Your Digital Fingerprint: What The Web Doesn’t Want You To Know


Have you noticed that the websites you use are getting more and more dependent on JavaScript routines that don’t appear to do anything other than make the whole experience that little bit more sluggish? Simple, fast and perfectly usable systems have morphed into more resource-hungry and generally more annoying environments. Do they do any more for users today than they did in the past? In most cases, no. So why are online businesses investing so much time and money in these extensive updates?

It’s important to stress that this is not just about dot-coms adding JavaScript features – it’s about dot-coms making sure their sites are completely unusable without JavaScript. But let’s be fair: with some JavaScript environments, the dependency is understandable. On a site like Twitter, for example, JavaScript lies at the centre of the core goal. The whole point of Twitter is and always was to seamlessly run live, realtime updates, and that can’t be achieved without scripting capability. So with Twitter, there was always a real user advantage to building a JavaScript-dependent environment.

But many other sites are not founded on that same realtime capability, and don’t specifically need JavaScript in order to carry out the basics of their remit. Furthermore, a significant chunk of these other sites have worked for years without being JavaScript-reliant, and making them wholly dependent on JavaScript has not altered their basic functionality, from the user’s side.

Worse still, the JavaScript implementations often cause insurmountable functionality problems with browsers which are in any way non-standard, or a little out of date. Try clicking certain buttons/tabs with an older or non-standard browser, and they don’t work. This is because they’re not conventional buttons. They’re JavaScript enactments that require new browser functionality in order to perform. So in short, far from improving the user experience, JavaScript-dependency is frequently making it worse. Not just slower, but sometimes impossible.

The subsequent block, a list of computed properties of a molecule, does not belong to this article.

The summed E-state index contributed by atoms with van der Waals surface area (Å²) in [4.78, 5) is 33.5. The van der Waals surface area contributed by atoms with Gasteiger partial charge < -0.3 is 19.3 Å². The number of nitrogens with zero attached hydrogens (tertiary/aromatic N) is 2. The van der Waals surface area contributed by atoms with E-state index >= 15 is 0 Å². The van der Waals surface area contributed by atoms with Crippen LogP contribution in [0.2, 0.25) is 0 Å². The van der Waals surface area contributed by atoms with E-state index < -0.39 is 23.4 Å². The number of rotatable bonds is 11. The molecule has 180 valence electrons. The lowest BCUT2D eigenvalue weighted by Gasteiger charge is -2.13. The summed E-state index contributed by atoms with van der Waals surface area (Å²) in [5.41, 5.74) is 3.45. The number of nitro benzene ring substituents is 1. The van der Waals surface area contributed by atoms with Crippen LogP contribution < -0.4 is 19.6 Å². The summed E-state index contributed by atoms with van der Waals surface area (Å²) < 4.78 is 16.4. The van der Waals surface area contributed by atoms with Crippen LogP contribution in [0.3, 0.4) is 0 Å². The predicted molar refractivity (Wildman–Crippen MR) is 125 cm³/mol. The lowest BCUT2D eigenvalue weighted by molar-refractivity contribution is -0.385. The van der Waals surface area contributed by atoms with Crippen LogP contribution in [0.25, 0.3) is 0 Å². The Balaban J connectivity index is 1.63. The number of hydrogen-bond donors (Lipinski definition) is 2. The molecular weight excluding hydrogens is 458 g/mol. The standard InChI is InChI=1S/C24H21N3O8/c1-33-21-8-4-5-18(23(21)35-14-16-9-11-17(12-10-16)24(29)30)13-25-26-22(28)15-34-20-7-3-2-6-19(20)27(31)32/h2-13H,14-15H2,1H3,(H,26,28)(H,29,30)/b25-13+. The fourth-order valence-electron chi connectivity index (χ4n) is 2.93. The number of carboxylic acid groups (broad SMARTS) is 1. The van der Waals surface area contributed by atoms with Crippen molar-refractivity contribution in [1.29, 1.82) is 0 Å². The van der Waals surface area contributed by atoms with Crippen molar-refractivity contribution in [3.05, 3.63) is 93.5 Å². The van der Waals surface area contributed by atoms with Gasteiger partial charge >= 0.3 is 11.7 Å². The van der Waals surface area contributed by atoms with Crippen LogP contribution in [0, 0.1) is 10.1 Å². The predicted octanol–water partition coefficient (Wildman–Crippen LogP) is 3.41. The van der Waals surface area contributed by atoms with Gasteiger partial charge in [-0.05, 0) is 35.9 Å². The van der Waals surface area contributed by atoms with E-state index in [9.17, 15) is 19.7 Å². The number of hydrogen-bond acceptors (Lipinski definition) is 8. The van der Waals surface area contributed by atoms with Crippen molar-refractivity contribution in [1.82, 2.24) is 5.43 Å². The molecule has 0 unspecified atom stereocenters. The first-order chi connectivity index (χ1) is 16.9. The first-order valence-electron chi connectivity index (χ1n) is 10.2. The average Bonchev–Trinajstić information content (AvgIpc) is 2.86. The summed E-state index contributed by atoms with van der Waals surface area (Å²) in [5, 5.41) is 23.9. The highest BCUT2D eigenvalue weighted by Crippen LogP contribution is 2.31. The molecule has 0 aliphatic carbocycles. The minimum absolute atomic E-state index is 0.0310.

No doubt the site support teams will respond to complaints with a nifty: “Well, keep your browser updated then!” That’s fine (provided you have a modern computer with the resources to run a massively bloated and RAM-hungry current browser), but it doesn’t explain why a website would make its functions JavaScript-dependent when they work better, faster and more reliably without JavaScript. And no site wants to offer an explanation. Not an explanation that really makes sense, anyway. What’s the big secret?


Again, I want to stress that JavaScript can achieve some great benefits for the user, and when that’s the case, no one would question its implementation. But when all it’s doing is making the site heavier and more demanding, the truth can only be that the dot-coms don’t want you using their sites if your JavaScript is not fully functional. They want to force you to enable JavaScript. Pressure also appears to have been placed on browser developers to eliminate the option of disabling JavaScript.